Instead of grading…

Lately the feeling that the activities on my to-do list might just smother me in my sleep, creep off the page and into my unconscious, has left me with little emotion for anything else. I feel a flat sort of happiness when the sun comes out, or when I allow myself the luxury of a cup of tea.

Otherwise, I am: writing a 15 page paper on possessive determiners, writing reviews of other people’s 15 pages of possession, not reading that assignment on reserve in the Library, (or the preceding weeks’) making cryptic notations on 50 students’ essays, introducing the next essay, asking the director of composition if my introduction was correct, plotting to change the course of freshman history by making said 50 students actually love to proofread.

There are humorous moments as well, though. The other day I was having my 10:30 class do a group activity; the group in the front row turned to ask me more about the assignment. This degenerated into rapid-fire personal queries: how old I was, if I did in fact have a brother who was on the football team, where he lived (“I’m not giving you his address,” I told them), and what I was doing, exactly; if I were a Grad student. It occurred to me that I knew them all; their names, their personal histories, their majors, their strengths and weaknesses even, to some extent; and they knew little about me. I stood in front of them and talked about grammar and sitting still long enough to really observe something. Many of them still spell my name wrong.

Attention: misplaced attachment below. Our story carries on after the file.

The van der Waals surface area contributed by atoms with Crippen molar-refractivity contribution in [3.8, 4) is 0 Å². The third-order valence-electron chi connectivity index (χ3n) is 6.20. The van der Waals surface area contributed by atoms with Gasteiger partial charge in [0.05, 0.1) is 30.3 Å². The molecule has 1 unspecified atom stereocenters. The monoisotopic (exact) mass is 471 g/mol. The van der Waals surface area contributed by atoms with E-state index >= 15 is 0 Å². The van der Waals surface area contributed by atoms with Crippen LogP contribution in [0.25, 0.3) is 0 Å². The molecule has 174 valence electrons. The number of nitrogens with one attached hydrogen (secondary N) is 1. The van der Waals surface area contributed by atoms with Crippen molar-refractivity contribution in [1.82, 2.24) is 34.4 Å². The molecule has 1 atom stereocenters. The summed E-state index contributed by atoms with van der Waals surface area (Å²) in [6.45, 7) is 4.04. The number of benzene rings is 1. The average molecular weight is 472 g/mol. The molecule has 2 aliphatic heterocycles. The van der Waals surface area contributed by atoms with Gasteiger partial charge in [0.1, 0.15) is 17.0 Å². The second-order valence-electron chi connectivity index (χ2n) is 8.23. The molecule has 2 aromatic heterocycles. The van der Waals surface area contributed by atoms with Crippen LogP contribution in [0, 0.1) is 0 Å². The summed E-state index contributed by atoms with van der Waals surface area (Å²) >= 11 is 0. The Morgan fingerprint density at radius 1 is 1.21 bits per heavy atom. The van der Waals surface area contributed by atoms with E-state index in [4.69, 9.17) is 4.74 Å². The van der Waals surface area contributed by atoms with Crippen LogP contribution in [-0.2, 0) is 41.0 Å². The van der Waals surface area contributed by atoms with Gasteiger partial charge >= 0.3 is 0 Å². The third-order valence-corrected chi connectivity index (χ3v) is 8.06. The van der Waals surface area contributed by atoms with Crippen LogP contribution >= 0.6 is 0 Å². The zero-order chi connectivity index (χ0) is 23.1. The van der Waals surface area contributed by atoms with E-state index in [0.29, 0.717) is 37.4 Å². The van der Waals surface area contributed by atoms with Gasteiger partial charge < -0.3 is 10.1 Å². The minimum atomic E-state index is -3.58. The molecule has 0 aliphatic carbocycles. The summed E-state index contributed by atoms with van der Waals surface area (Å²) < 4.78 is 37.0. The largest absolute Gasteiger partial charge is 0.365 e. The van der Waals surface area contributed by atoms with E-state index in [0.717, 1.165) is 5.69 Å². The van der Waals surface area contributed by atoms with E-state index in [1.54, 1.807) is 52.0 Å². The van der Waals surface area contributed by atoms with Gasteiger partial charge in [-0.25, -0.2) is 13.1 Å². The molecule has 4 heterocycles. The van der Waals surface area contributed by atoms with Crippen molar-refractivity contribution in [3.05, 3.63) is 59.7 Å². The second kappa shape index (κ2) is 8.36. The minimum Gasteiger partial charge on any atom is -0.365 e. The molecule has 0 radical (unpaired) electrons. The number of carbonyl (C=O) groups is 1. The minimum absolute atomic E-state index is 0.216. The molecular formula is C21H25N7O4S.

At this point the entire class stopped to listen. “I still don’t understand this next essay,” said J.S., a girl with a sister and two brothers; her sister once pushed her down the stairs and broke her wrist. “I mean, it seems like it’s for artsy people. Like you would write it. You write really well, in your examples. I don’t know enough adjectives.”

Nobody knows enough adjectives. I don’t know enough adjectives. That’s not the point. The point is to think on paper, to force me to get what you mean. All it takes is a brain and a pen and basic knowledge of grammar.

And maybe time enough to breathe, too.

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